Yesterday was an important one in Limerick because an eight year old girl was honoured for her bravery by the President, having undergone three bone marrow operations to save the lives of her three brothers. I appeal to the Minister of State to consider the lack of a paediatric immunologist in the country and I have no doubt that with his experience he will have the position filled on a national basis. Each health board may only have to cater for a small number of people but there are 500 sick children and perhaps the Eastern Regional Health Authority and Crumlin Hospital could meet the need. I wish the Minister of State well in the years ahead and ask him to implement the findings of this report.
I thank Senators for their remarks about the report. As I said, it is a useful report which will be of huge benefit to the Department of Health and Children and those interested in the disability sector. I compliment the NDA and everyone who was involved with the report. In particular, I thank the Senators who have taken the trouble to read the report and present themselves to the House to speak about it even though it was published just a few days ago. This shows their commitment.
I listened attentively to the speakers and I agree with Senator Ulick Burke's point about figures and the need to remember we are dealing with people who at the cutting edge. We constantly state that in planning for the future of the health services, putting the patient first is the fundamental issue. Nowhere should that be more appropriate than in the disability area.
I am delighted today's debate has not been political and I agree with Senator O'Toole that this issue never should be political because every side of the House has had a huge involvement and interest in it. Unfortunately over the years, the position of society, not to mention politicians, Governments and the Opposition, regarding service provision for the intellectual disability and mental health areas has been inadequate to put it mildly. This is a societal problem, although this is an easy point to make on reflection because it is not fair to blame certain people.
Senator O'Toole spoke about the 1950s and he is correct in regard the problems of the health service in coming to grips with autism and so on. Some five or ten years ago I met teachers in training in Limerick and even they had problems with the curriculum in regard to facing up to autism, ADHD and so on, because more and more information about these issues is being published. Therefore, when an organisation such as the NDA goes to the trouble of doing such fantastic work in the disability area, there is a responsibility on policy makers to take it into consideration and it will be of huge benefit to everyone.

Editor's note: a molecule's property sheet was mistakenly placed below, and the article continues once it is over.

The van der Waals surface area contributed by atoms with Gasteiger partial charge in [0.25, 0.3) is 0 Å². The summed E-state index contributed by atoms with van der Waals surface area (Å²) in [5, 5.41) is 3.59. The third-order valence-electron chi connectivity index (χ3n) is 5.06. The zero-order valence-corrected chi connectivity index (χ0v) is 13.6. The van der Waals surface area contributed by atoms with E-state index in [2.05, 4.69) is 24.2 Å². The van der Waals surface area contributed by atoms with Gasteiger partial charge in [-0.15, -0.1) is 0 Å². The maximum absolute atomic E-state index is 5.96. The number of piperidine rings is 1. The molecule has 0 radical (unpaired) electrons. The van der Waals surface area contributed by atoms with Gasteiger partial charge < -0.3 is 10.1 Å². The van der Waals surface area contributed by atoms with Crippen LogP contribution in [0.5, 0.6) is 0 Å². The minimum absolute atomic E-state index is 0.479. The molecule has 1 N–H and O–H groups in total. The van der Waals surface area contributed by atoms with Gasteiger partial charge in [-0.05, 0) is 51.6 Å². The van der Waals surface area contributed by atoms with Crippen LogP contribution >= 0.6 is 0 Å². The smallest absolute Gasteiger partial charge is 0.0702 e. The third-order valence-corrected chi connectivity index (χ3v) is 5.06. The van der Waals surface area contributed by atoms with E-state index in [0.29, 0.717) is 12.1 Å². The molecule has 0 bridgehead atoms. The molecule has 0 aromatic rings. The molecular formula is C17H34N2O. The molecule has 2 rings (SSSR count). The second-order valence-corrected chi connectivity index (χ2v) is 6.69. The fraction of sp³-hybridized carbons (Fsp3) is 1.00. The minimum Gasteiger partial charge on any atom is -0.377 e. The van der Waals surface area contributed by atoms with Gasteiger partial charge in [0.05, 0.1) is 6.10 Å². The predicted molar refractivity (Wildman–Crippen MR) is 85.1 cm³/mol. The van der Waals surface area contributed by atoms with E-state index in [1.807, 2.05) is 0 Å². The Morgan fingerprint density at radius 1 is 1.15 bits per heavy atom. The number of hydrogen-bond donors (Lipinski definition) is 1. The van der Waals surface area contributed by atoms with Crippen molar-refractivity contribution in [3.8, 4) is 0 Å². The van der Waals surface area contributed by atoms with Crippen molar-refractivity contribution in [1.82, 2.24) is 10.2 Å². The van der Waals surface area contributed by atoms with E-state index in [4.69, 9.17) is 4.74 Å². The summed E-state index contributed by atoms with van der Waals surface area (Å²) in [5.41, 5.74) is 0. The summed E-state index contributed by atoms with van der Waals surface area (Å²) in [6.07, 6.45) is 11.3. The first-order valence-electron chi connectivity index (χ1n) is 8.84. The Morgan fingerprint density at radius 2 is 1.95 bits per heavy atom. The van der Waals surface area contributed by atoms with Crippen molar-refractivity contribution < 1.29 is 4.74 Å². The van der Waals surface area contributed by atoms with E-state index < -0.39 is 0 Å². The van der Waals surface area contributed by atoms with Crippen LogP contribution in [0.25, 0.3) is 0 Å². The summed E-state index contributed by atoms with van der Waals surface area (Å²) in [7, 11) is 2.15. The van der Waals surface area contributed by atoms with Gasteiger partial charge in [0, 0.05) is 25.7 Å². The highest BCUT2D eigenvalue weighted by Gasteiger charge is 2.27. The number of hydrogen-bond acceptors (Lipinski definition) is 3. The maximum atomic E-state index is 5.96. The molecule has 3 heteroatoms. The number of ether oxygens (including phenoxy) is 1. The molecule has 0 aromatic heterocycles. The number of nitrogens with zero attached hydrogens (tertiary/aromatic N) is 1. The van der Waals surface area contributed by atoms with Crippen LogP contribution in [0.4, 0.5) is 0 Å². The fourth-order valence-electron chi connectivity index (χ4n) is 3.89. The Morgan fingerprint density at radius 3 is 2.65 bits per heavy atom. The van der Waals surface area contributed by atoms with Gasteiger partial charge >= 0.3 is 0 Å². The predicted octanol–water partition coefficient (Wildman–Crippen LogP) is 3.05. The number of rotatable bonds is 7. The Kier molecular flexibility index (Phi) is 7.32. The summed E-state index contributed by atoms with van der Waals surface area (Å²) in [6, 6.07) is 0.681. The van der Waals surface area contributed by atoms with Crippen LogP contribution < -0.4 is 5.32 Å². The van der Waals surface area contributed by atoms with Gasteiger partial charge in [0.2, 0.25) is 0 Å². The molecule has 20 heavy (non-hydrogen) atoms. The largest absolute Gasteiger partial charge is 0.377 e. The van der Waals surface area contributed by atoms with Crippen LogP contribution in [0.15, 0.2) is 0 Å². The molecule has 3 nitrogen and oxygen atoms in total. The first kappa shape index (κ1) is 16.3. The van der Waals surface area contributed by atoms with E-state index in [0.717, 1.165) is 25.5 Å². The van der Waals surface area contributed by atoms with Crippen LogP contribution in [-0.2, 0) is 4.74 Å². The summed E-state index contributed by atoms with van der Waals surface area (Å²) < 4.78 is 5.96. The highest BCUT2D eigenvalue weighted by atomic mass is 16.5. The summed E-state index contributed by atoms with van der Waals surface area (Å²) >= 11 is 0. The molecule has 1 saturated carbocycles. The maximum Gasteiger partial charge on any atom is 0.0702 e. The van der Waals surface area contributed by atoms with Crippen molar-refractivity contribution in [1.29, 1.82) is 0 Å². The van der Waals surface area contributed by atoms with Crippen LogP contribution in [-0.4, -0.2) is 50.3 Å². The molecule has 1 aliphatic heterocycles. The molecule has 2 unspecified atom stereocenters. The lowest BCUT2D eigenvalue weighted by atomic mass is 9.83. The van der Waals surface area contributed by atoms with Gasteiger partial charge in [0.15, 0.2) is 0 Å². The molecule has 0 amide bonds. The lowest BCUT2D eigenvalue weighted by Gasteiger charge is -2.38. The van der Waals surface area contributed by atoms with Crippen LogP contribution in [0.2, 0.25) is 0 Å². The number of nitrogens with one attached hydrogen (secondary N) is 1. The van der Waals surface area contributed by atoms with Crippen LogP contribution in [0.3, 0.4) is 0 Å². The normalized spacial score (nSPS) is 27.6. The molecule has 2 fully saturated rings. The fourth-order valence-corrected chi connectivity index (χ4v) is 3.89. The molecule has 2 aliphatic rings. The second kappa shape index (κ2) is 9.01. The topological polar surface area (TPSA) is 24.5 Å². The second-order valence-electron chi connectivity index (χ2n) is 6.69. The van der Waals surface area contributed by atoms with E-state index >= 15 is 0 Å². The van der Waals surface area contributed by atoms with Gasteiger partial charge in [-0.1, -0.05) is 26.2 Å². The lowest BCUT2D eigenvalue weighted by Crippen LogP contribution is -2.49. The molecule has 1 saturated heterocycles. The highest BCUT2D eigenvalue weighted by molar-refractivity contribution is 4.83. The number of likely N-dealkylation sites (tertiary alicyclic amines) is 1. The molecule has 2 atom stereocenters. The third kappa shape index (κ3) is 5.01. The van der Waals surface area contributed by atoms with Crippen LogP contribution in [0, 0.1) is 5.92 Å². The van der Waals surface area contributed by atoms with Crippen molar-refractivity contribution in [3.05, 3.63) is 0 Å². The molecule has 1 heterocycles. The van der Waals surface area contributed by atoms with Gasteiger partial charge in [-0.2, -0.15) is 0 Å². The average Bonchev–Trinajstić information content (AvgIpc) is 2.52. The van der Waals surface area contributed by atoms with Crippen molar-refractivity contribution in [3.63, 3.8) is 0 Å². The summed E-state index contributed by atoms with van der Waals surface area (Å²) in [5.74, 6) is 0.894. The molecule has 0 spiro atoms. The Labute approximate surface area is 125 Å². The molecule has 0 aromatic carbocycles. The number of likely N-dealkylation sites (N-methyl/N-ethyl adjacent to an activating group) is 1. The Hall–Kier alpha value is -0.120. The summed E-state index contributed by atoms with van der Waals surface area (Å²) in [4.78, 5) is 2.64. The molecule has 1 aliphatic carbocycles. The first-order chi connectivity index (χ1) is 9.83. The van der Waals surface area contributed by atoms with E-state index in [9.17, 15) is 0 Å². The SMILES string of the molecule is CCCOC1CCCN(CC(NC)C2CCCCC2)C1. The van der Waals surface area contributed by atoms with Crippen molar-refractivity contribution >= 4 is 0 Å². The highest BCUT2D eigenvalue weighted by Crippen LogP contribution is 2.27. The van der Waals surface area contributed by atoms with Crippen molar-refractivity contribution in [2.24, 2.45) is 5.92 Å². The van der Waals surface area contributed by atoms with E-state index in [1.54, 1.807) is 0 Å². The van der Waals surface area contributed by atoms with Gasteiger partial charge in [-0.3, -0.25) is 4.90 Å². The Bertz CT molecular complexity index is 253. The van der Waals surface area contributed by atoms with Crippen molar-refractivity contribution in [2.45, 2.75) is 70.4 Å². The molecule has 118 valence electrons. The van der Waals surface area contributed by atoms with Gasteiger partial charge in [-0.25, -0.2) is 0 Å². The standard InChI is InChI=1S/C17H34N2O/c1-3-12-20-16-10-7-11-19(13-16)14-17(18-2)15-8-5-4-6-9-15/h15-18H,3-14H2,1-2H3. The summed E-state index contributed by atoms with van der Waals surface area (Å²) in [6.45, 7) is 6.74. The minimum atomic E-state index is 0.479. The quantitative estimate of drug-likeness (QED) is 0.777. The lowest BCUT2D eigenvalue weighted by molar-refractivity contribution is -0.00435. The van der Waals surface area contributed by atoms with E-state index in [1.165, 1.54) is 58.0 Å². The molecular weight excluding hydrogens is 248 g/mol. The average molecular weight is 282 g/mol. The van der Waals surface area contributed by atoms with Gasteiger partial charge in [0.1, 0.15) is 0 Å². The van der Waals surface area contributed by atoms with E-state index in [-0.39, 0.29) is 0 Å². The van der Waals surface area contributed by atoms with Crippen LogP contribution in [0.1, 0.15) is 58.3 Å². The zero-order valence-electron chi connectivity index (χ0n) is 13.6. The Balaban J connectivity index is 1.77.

I thank Senators for their contributions. I will never be happy with the health services because no matter what one does, they can always be improved. We must always strive for excellence. While much has been done, more needs to be done, especially in the mental health area.
I spent three hours last night at a debate in the Royal College of Surgeons about the mental health services. While there have been huge changes in the health service, many consultants and service providers have fears. Part of those fears is the changes the Government will implement in the service area. I have no problem with this and I recognise such fears. One of the problems raised by service providers in the mental health area is that there is inadequate consultation with them. It is a huge omission. One can commission experts to review issues and they hold consultations, but only with a small number of people. They do not consult enough people. It should always be necessary to keep meeting and listening to the service providers — the people at the coal face.
I welcome this report because it points out many inadequacies in services for the disabled and I assure the House that the Department of Health and Children will do everything it can to develop policies to fill the gaps in the service. I thank all the Senators who contributed today.